Completing the Course: A Fairy Tale Set in the School of Life – Tom Nussbaum

(Not discussed by the group but written in a personal capacity.)

In October 2013, our group (apart from me hated the author’s ‘The Boy in the Book’.

I was interested enough to get hold of this book, written much earlier. His first novel, in fact.

It deals with the tricky subject of a teacher mentoring as student. Such relationships can be extremely beneficial but society has become ever more suspicious of them, not trusting that people can have a genuine concern and friendship without ulterior motives. As the author points out: Regardless of what anyone assumed, regardless of my label, Steven simply was not my type. Although he was an attractive, enjoyable person, Steven’s unfinished physicality did not arouse me. He was, after all, a teenager.

My motivation was something else: I was responding to Steven’s implied request for me to be available, to listen, and, perhaps, help him sort out some ideas, fears, or feelings, whatever they were.

In its 126 pages, it deals with coming of age, coming out, friendship and facing one’s inner demons.

The story largely comes together around the campaigns for and against Oregon Ballot Measure 9 (1992) which was similar to but worse than Britain’s Section 28 to stop the supposed ‘promotion’ of homosexuality. Campaigners were wanting to have gay teachers sacked, though the actual proposal read, “All governments in Oregon may not use their monies or properties to promote, encourage or facilitate homosexuality, pedophilia, sadism or masochism. All levels of government, including public education systems, must assist in setting a standard for Oregon’s youth which recognizes that these behaviors are abnormal, wrong, unnatural and perverse and they are to be discouraged and avoided.” It was defeated in the November 3, 1992, though it dragged on because The Oregon Citizens Alliance went on to introduce a series of watered-down ballot measures along the same lines.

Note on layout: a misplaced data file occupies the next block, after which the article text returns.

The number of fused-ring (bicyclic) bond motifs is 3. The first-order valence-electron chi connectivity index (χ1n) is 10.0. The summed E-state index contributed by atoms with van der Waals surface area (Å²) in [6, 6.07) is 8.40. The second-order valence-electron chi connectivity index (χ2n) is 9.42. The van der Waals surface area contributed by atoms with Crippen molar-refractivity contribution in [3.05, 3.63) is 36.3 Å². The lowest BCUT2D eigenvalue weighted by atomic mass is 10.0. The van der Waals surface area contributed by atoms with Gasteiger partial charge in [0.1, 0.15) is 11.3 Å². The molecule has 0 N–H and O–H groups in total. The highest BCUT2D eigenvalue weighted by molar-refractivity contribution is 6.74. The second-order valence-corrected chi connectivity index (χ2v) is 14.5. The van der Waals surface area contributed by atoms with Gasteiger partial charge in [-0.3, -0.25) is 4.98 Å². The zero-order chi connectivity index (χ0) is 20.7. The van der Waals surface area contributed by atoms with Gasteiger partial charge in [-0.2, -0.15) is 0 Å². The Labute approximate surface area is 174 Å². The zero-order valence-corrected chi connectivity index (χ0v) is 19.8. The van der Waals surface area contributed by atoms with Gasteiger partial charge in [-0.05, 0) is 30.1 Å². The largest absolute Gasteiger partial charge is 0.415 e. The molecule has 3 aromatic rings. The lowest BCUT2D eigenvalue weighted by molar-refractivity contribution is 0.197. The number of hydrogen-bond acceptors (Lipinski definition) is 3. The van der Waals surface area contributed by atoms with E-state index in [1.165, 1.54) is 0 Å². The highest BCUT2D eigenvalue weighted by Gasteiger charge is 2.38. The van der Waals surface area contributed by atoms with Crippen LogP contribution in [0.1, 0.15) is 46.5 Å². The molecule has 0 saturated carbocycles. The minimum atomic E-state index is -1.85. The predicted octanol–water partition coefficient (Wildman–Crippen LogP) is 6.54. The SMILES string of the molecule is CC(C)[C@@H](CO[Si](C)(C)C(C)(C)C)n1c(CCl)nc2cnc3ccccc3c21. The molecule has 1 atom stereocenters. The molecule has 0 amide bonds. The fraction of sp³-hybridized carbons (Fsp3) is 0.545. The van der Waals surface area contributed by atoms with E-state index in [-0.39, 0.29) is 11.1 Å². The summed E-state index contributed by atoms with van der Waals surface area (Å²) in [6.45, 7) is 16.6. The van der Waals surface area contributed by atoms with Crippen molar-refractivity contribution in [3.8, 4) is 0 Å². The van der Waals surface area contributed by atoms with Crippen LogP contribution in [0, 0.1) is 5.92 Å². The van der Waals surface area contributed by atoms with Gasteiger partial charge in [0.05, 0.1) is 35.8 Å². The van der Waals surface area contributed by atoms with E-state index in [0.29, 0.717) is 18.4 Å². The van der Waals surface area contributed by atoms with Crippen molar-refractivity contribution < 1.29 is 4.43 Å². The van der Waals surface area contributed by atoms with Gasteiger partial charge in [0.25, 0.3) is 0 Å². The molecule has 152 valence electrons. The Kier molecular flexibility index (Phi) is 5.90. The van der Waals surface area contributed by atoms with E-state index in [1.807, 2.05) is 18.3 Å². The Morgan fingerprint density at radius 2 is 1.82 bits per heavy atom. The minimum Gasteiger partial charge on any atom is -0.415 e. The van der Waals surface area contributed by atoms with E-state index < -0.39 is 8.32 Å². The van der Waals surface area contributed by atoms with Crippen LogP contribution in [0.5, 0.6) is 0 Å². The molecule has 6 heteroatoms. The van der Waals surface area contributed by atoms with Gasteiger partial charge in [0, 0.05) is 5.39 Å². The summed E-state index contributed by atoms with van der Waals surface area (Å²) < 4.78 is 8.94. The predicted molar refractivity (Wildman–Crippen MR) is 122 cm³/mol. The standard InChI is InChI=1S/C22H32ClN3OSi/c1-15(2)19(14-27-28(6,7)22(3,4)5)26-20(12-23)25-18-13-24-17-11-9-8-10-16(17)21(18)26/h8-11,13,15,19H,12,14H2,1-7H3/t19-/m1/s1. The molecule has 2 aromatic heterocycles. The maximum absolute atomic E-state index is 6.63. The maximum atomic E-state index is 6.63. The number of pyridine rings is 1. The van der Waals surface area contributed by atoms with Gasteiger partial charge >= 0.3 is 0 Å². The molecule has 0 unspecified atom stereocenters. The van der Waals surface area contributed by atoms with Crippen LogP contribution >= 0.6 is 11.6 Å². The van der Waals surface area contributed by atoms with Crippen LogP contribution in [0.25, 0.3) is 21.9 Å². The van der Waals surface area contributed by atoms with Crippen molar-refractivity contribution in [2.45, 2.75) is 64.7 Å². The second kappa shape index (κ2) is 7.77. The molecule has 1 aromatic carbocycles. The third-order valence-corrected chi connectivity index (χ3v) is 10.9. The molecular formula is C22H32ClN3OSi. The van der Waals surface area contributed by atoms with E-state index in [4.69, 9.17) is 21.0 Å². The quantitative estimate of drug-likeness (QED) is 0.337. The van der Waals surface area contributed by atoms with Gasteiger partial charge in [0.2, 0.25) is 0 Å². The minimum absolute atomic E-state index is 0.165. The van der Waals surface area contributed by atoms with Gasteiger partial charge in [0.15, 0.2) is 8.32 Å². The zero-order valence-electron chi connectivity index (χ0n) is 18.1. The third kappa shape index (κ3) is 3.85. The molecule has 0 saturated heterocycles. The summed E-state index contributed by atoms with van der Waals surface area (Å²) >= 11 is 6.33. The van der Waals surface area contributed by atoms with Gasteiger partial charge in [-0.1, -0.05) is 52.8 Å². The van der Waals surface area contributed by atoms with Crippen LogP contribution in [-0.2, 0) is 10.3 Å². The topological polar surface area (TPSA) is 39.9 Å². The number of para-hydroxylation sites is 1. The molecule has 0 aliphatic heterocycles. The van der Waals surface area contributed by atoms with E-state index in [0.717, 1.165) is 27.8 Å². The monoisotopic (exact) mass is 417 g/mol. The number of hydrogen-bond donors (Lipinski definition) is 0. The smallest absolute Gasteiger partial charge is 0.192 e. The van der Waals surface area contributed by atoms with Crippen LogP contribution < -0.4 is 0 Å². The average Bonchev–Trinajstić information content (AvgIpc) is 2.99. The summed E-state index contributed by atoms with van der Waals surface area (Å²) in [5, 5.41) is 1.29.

We get the ubiquitous tank top but at least they were fashionable back then (1997).

As with the other book, we get some cheesy phrases:

Steven’s cheekbones glistened from moisture, too. But this sheen was not like that covering his scalp and brow. This wetness reflected a different kind of pain, the pain from within.

And:  Her golden hair fell into a simple pageboy style. She I was attractive in a nonthreatening way. She was like many of the girls I had dated in high school and college a generation before. She was a “safe” date. It was obvious to me why Steven had asked Lisa to the prom. She would not have any sexual expectations of him. Nor would he feel pressure to violate his personal moral code.

Of someone’s accent: His drawl was as comforting as iced tea on a shady verandah in August, and Southern charm oozed from him like nectar dripping from an overripe peach.

And an accurate description of a long day at work: watching the hands of my office wall clock slowly plod onward, like an aimless window-shopper meandering through a mall.

There are too many coincidences in this book. Old enemies become reconciled. All questions, the sort that have puzzled people for a very long time, get answered, just as in The Boy in the Book which my group loathed. However, I think this is a better book than that. I certainly enjoyed it.

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1 Comment »

  1. […] To see another book by the same author, see… […]

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